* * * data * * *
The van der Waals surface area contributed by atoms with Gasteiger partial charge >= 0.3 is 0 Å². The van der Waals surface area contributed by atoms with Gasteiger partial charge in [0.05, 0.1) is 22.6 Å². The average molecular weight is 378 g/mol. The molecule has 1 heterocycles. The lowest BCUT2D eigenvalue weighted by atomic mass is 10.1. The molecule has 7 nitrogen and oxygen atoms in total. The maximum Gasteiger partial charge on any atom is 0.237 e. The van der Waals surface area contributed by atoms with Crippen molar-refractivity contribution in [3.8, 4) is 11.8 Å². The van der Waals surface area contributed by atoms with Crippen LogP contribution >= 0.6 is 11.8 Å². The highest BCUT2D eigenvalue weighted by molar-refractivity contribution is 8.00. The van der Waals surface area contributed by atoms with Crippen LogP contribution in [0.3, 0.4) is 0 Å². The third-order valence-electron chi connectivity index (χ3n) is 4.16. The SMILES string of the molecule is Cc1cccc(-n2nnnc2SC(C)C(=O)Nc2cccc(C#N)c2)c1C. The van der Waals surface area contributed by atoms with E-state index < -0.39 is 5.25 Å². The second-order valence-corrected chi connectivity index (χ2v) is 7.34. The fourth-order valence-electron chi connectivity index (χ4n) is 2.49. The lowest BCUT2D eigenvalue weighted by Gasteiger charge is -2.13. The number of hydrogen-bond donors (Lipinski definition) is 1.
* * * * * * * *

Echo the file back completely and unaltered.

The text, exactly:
The van der Waals surface area contributed by atoms with Gasteiger partial charge >= 0.3 is 0 Å². The van der Waals surface area contributed by atoms with Gasteiger partial charge in [0.05, 0.1) is 22.6 Å². The average molecular weight is 378 g/mol. The molecule has 1 heterocycles. The lowest BCUT2D eigenvalue weighted by atomic mass is 10.1. The molecule has 7 nitrogen and oxygen atoms in total. The maximum Gasteiger partial charge on any atom is 0.237 e. The van der Waals surface area contributed by atoms with Crippen molar-refractivity contribution in [3.8, 4) is 11.8 Å². The van der Waals surface area contributed by atoms with Crippen LogP contribution >= 0.6 is 11.8 Å². The highest BCUT2D eigenvalue weighted by molar-refractivity contribution is 8.00. The van der Waals surface area contributed by atoms with Crippen LogP contribution in [0.3, 0.4) is 0 Å². The third-order valence-electron chi connectivity index (χ3n) is 4.16. The SMILES string of the molecule is Cc1cccc(-n2nnnc2SC(C)C(=O)Nc2cccc(C#N)c2)c1C. The van der Waals surface area contributed by atoms with E-state index < -0.39 is 5.25 Å². The second-order valence-corrected chi connectivity index (χ2v) is 7.34. The fourth-order valence-electron chi connectivity index (χ4n) is 2.49. The lowest BCUT2D eigenvalue weighted by Gasteiger charge is -2.13. The number of hydrogen-bond donors (Lipinski definition) is 1.